Puppet Show, by Josh Long
A dystopian future. The evil Woodsman (Ron Perlman) commands the fear and begrudging loyalty of the locals. Guns have been internationally outlawed, so the Woodsman commands an army of thugs who fight with swords, clubs, and various styles of martial arts. Two mysterious characters come to town, the Drifter (Josh Hartnett) and the Samurai (Gackt – not kidding, this is a real person’s name). The two strangers team up to finally challenge the iron-fisted rule of the infamous Woodsman. Is it sci-fi? Is it neo-western? Is it martial arts? Yes and no – it’s Bunraku.
Written and directed by Israeli-born filmmaker Guy Moshe, Bunraku borrows its name from a style of Japanese puppetry theatre. It involves puppets controlled by puppeteers who appear on stage, fully visible, but dressed in head-to-toe black. Because the performers are always on stage and unhidden, audiences are consistently aware of the artifice of the production. As such, the genre lends itself to wild, imaginative, fancy. Bunraku the film attempts the same approach by placing its characters in a stylized, CG environment. The film achieves this theatrical, almost Brechtian style, but it doesn’t get a pass just because it’s an interesting concept.
The final result shows the work of a filmmaker who can’t focus his mise en scene; he’s got too many influences to which he wants to pay homage. It’s part Sin City, part Kill Bill, part Scott Pilgrim, part Western, part German Expressionism, part Enter the Dragon – there are too many influences to achieve a unified style, visual or otherwise. The fantastical sets are interesting, and it’s fun to see a film with production design that moves freely outside of reality. But the directing and the editing seems schizophrenic, with visual and sound devices that pop out of nowhere and are jarring, even in a film that’s so surreal to begin with. The Woodsman’s prime thugs are designated as “Killer #2, #3, #4” and so on and so forth. Every time we meet a new one, a CG tag announces his identity – but we don’t ever do anything like this with any of the film’s other characters. In one fight scene, there are inexplicable video game noises accompanying each punch and counter-punch. Why? We don’t know. Does it become a recurring effect? It sure doesn’t. You can’t decide that one scene of your movie will be a video game, for no apparent reason.
These flaws might be more forgivable if the story was more engaging. For a film that is self-admittedly more about artifice than art, there’s a whole lot of talking. There are heavy dialogue scenes that seem to drag, but don’t get us anywhere. The film never gets us as invested in the characters as it would like. We don’t get any hint at the Drifter’s motivations until the film is almost over – at that point we’ve given up on any explanation, and would rather just see the conclusion of the action that’s brought us this far.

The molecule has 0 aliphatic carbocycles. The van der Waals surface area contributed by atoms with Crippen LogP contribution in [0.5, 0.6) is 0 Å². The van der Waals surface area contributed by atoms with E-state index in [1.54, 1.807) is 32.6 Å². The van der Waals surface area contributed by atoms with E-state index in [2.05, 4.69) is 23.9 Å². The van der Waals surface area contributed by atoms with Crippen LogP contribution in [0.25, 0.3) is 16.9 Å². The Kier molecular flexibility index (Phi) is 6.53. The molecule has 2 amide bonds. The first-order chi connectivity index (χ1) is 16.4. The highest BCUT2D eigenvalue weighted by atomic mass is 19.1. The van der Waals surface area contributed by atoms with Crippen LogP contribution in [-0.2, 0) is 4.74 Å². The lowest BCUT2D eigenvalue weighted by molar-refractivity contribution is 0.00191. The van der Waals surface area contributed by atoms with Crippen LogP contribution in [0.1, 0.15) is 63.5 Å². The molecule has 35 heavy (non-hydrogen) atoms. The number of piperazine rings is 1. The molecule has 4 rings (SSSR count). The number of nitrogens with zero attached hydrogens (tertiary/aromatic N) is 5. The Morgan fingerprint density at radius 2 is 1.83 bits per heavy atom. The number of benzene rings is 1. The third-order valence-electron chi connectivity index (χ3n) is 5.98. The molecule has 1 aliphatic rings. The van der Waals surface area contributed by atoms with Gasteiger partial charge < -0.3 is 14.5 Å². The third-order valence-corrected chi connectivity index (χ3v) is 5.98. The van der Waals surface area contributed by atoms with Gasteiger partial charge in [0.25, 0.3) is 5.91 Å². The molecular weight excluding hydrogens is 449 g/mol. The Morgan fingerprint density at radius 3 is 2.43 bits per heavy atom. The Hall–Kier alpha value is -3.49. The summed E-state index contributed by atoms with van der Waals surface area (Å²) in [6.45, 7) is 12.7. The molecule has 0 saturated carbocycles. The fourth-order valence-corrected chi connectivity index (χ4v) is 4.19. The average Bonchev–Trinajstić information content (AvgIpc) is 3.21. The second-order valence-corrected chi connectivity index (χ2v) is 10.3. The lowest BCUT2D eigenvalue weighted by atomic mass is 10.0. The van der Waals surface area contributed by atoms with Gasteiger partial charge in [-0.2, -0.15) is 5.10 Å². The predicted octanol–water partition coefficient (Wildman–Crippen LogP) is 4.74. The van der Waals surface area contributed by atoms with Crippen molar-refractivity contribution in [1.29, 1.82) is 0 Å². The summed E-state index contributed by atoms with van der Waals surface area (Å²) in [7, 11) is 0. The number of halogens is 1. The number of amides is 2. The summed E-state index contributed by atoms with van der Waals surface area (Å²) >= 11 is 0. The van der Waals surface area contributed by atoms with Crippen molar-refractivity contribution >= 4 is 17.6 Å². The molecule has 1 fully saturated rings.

Casting may partially be at fault; Josh Hartnett is no Clint Eastwood. He can’t project that aura of mystery that keeps audiences dying to know his backstory. Gackt fits his part better, but his real-life fame comes as a Japanese pop-star, and the subtle difference between actor and performer is visible here. Woody Harrelson plays a bartender with a mysterious past; a potentially interesting character marred by clumsy dialogue. The same is true for Perlman’s Woodman and Demi Moore’s afterthought of a character, Alexandra. The most fun performance comes from Kevin McKidd as the deliciously evil Killer #2. He has that devilishly bad sense of invincibility that makes a great movie nemesis.
The film also features narration, a feature apparently commonplace in bunraku theatre. The narration is mostly unnecessary, sometimes invasive, and occasionally ridiculous. Every now and then it betrays the uncomfortable hand of a writer without a full grasp on the English language (those who have already seen the movie may recall the “happy birthday, f***er” line – whose birthday? Who is the f***er in question? Did the director just think this sounded cool and no one ever questioned him?). The narration ostensibly means to connect the fictional world to real life issues, but doesn’t quite get there. It’s mostly in the way.
If you enjoy the aesthetic of movies like 300 and Sin City, you’ll definitely find something in the style that pleases. There’s also the influence of German expressionism on the set design and lighting, which is visually striking even if it doesn’t always fit. There are enough action sequences to keep people watching, but die-hard martial arts fans will be disappointed. Besides visuals and action (to a point), there’s not much else to keep audiences invested. The homage to bunraku theatre is meant to be the savior of an otherwise mediocre movie.